Numerical Extensions to Incorporate Subgrid Corrections in an Established Storm Surge Model

Inundation models represent coastal regions with a grid of computational points, often with varying resolution of flow pathways and barriers. Models based on coarse grid solutions of shallow water equations have been improved recently via the use of subgrid corrections, which account for information (ground surface elevations, roughness characteristics) at smaller scales. In this work, numerical approaches of an established storm surge model are extended to include subgrid corrections. In an attempt to maintain continuity with existing users and results, model extensions were limited to those needed to provide basic subgrid capabilities, and included two major additions. First, a finite volume method is used to incorporate corrections to the mass and momentum equations using high-resolution ground surface elevations. Second, the no-slip condition imposed on the B-grid wet/dry interface in the model is modified to a slip condition to enable flows in channels with widths comparable to cell size. Numerical results demonstrate these numerical extensions can significantly enhance the accuracy of the model’s predictions of coastal flooding, with low additional computational cost.

A Begmohammadi, D Wirasaet, AC Poisson, JL Woodruff, JC Dietrich, D Bolster, AB Kennedy (2023). “Numerical extensions to incorporate subgrid corrections in an established storm surge model.” Coastal Engineering Journal, 65(2), 175-197, DOI: 10.1080/21664250.2022.2159290.

Storm Surge Predictions from Ocean to Subgrid Scales

The inland propagation of storm surge caused by tropical cyclones depends on large and small waterways to connect the open ocean to inland bays, estuaries, and floodplains. Numerical models for storm surge require these waterways and their surrounding topography to be resolved sufficiently, which can require millions of computational cells for flooding simulations on a large (ocean scale) computational domain, leading to higher demands for computational resources and longer wall-clock times for simulations. Alternatively, the governing shallow water equations can be modified to introduce subgrid corrections that allow coarser and cheaper simulations with comparable accuracy. In this study, subgrid corrections are extended for the first time to simulations at the ocean scale. Higher-level corrections are included for bottom friction and advection, and look-up tables are optimized for large model domains. Via simulations of tides, storm surge, and coastal flooding due to Hurricane Matthew in 2016, the improvements in water level prediction accuracy due to subgrid corrections are evaluated at 218 observation locations throughout 1500 km of coast along the South Atlantic Bight. The accuracy of the subgrid model with relatively coarse spatial resolution (ERMS = 0.41 m) is better than that of a conventional model with relatively fine spatial resolution (ERMS = 0.67 m). By running on the coarsened subgrid model, we improved the accuracy over efficiency curve for the model, and as a result, the computational expense of the simulation was decreased by a factor of 13.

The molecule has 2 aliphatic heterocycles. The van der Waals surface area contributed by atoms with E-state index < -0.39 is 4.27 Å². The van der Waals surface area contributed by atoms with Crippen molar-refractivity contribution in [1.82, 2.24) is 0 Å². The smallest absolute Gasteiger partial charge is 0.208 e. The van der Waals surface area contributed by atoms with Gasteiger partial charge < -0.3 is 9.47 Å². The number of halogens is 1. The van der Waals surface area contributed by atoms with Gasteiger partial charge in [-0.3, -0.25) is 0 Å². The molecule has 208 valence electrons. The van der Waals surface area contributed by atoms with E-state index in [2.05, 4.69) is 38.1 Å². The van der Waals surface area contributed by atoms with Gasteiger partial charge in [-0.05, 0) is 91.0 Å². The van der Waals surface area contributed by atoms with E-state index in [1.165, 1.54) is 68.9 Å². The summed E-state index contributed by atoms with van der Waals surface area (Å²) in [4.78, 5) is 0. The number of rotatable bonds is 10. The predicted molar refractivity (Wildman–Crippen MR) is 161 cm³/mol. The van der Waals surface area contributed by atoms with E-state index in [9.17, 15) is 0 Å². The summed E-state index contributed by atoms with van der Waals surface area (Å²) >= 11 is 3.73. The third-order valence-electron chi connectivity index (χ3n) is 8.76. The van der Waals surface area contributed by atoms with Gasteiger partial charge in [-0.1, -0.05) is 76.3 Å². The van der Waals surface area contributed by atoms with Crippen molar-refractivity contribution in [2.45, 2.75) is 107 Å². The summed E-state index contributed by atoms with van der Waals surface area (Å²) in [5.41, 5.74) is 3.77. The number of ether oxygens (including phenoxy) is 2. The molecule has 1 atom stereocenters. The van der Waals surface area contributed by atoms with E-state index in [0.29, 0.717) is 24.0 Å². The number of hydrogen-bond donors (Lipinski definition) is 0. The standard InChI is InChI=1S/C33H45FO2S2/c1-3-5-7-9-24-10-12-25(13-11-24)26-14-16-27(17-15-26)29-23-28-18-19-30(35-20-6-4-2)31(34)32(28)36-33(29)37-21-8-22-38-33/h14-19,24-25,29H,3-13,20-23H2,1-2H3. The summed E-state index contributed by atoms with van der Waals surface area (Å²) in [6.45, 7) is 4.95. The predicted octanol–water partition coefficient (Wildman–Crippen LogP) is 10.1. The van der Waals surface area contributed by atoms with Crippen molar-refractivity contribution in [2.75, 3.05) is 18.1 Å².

JL Woodruff, JC Dietrich, D Wirasaet, AB Kennedy, D Bolster (2023). “Storm surge predictions from ocean to subgrid scales.” Natural Hazards, published online, DOI: 10.1007/s11069-023-05975-2.

Alireza and Carter are NCSU Graduates

The CCHT celebrated the graduations of Alireza Gharagozlou and Carter Howe!

Alireza is now a coastal engineer with Taylor Engineering, Inc., and Carter will start his MS studies at Oregon State University. We also celebrated the graduation of Vega Sproul, who was an intern at the Coastal Studies Institute and then an undergraduate researcher with Dr. Beth Sciaudone. We are extremely proud of them!

From left to right: Alireza Gharagozlou, Casey Dietrich, Carter Howe, and Vega Sproul celebrate graduation.

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Johnathan wins Thomas Griffin Graduate Award

Ph.D. student Johnathan Woodruff won the Thomas Griffin Graduate Award from our Department of Civil, Construction, and Environmental Engineering. This award is one of several awards given to recognize excellence by our graduate students. The award includes a cash stipend.

Congratulations to Johnathan!

Johnathan Woodruff (right) celebrates his award, with Casey Dietrich.